For Canada to try to get emissions credits for exporting even more fossil fuels — liquified natural gas to Asia — is preposterous and will not reduce global emissions as the government claims, says a Canadian Centre for Policy Alternatives senior economist.
The federal natural resources minister has confirmed that Canada hopes to use a clause in the Paris Agreement on climate change for such emissions credits, which economist Marc Lee says is nonsensical.
“Despite what the minister says, it’s a lie that LNG will help reduce global emissions. No one should take such claims seriously,” says Lee of the CCPA’s BC office.
The federal government argues that LNG is a cleaner energy source than coal, which is widely used in Asia to generate electricity.
“It’s plausible that LNG from BC could displace coal use in China, but it could also contribute to higher overall energy demand, adding to emissions on top of coal. Or LNG could displace renewables in China’s evolving energy mix,” he said.
“The grain of truth upon which this claim is made is simple: at the point of combustion, gas is about half as emissions-intensive as coal to deliver the same amount of energy. However, getting gas to the point of combustion is an incredibly energy-intensive endeavor,” Lee explains.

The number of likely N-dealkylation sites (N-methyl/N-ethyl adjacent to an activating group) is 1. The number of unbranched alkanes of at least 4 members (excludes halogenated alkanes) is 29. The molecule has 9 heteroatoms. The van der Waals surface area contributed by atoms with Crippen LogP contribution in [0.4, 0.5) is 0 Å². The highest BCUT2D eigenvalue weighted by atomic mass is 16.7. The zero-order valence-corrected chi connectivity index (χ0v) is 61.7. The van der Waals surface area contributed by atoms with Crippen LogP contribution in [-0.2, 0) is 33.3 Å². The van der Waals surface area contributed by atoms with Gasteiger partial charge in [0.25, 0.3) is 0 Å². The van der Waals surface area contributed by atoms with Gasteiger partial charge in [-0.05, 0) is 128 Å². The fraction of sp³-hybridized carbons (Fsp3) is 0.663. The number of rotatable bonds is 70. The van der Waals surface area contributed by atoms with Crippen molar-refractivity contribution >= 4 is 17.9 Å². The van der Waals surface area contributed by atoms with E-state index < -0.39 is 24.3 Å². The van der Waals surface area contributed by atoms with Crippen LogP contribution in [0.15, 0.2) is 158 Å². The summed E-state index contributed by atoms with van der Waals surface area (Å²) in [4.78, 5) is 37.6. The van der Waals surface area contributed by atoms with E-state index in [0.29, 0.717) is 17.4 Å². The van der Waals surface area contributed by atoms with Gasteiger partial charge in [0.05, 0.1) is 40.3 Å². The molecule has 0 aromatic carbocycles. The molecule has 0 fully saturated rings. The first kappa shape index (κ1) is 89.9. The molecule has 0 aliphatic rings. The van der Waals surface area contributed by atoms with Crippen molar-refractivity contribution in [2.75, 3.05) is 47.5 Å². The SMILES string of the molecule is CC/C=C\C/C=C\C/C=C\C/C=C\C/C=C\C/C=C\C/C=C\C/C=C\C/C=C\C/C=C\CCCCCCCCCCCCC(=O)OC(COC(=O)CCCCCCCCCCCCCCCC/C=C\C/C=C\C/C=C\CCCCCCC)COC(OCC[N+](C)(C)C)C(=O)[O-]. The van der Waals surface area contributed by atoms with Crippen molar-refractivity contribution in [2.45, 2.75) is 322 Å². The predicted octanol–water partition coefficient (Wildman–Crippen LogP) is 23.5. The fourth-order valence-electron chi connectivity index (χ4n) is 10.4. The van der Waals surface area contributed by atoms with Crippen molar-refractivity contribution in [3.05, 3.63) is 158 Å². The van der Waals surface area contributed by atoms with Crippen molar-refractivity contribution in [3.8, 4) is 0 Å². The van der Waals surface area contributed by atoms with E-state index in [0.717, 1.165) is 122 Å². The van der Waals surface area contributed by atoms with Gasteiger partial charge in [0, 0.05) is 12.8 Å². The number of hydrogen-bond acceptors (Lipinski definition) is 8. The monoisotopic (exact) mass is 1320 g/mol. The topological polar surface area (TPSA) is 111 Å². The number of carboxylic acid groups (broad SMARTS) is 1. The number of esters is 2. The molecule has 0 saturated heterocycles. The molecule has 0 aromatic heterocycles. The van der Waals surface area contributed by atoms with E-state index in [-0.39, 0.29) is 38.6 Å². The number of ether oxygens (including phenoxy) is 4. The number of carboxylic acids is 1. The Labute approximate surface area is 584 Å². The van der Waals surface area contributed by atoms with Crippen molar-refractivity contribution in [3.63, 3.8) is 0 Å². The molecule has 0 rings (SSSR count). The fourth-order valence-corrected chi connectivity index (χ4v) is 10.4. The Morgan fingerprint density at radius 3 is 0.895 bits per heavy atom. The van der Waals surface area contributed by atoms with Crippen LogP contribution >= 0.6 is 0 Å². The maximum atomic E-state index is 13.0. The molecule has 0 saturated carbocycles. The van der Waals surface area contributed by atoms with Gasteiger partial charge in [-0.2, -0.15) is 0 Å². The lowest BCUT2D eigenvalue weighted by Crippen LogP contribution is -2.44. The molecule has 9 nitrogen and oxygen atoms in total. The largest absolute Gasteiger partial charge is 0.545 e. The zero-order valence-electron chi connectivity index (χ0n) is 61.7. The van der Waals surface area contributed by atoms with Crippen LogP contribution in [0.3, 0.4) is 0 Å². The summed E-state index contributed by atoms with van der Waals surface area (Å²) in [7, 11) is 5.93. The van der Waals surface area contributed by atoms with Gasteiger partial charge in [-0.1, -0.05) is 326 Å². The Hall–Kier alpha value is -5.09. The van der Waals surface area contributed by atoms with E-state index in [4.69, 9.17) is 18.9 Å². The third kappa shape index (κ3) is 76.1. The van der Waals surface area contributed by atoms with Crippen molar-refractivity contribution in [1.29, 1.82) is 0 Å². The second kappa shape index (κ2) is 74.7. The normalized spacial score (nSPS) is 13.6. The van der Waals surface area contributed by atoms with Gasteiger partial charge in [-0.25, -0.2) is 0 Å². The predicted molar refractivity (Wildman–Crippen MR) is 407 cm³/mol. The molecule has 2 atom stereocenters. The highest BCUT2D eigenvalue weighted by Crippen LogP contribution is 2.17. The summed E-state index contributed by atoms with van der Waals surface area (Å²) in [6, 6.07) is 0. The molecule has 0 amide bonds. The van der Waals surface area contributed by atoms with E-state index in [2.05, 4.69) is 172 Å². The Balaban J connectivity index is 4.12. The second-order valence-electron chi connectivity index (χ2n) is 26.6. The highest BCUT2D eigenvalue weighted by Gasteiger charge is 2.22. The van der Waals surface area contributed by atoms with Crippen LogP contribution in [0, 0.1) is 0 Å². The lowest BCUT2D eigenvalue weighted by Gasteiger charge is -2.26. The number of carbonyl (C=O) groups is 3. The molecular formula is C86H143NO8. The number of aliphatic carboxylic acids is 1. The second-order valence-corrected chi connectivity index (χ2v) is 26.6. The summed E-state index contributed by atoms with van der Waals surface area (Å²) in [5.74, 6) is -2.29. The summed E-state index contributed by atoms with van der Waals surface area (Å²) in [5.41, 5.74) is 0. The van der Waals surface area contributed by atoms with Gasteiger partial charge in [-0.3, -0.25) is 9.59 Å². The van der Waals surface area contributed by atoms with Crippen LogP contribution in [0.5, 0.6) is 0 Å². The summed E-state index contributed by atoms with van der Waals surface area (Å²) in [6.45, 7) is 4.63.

Accessing LNG means drilling two or more kilometres below the earth and then horizontally drilling with a mix of water and chemicals to ‘frack’ gas that is trapped in rock. This fracked or unconventional gas constitutes 87 per cent of BC’s gas production.
“Once it reaches the surface, the gas must be piped to processing plants, requiring more energy, impurities are stripped out and then the gas goes by pipeline to the coast to be liquefied before it can be put on a tanker for export to Asia,” Lee explained, adding that each process leads to greenhouse gas emissions and substantially reduces the emissions advantage relative to coal.
“Rather than indulging in dangerous wishful thinking that LNG is a solution to climate change, the federal government should start living up to its own Paris Agreement commitments because with the pathway we’re on, we’re not even close to meeting our 2030 target,” Lee says
Canada has pledged to cut its emissions by 30 per cent below 2005 levels by 2030. As of 2017, Canada’s emissions were less than one per cent below 2005 levels. That’s because Canada has failed to rein in emissions from its growing oil and gas production, Lee says.
“Even to the limited extent that a country like China can reduce its emissions by switching from coal to gas, it’s not suddenly going to hand over emissions credit for that to Canada. That’s not now emissions accounting works.”
CCPA – Canadian Centre for Policy Alternatives